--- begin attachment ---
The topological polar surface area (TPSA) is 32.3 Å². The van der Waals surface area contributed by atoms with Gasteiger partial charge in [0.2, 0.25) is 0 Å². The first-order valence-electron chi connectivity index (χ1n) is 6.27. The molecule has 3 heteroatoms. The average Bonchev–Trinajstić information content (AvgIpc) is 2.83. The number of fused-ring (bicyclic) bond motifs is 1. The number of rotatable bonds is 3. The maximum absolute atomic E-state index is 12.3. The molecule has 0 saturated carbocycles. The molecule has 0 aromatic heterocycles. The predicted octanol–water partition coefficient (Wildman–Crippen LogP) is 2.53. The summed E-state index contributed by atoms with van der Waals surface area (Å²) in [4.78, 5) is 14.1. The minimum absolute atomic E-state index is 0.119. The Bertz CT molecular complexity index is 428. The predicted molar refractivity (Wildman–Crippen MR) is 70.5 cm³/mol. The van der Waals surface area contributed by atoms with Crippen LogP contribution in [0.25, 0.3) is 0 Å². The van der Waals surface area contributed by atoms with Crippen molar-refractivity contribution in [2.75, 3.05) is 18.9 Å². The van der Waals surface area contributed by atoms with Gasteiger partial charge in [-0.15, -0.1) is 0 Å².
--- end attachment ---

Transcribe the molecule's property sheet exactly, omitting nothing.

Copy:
The topological polar surface area (TPSA) is 32.3 Å². The van der Waals surface area contributed by atoms with Gasteiger partial charge in [0.2, 0.25) is 0 Å². The first-order valence-electron chi connectivity index (χ1n) is 6.27. The molecule has 3 heteroatoms. The average Bonchev–Trinajstić information content (AvgIpc) is 2.83. The number of fused-ring (bicyclic) bond motifs is 1. The number of rotatable bonds is 3. The maximum absolute atomic E-state index is 12.3. The molecule has 0 saturated carbocycles. The molecule has 0 aromatic heterocycles. The predicted octanol–water partition coefficient (Wildman–Crippen LogP) is 2.53. The summed E-state index contributed by atoms with van der Waals surface area (Å²) in [4.78, 5) is 14.1. The minimum absolute atomic E-state index is 0.119. The Bertz CT molecular complexity index is 428. The predicted molar refractivity (Wildman–Crippen MR) is 70.5 cm³/mol. The van der Waals surface area contributed by atoms with Crippen LogP contribution in [0.25, 0.3) is 0 Å². The van der Waals surface area contributed by atoms with Crippen molar-refractivity contribution in [2.75, 3.05) is 18.9 Å². The van der Waals surface area contributed by atoms with Gasteiger partial charge in [-0.15, -0.1) is 0 Å².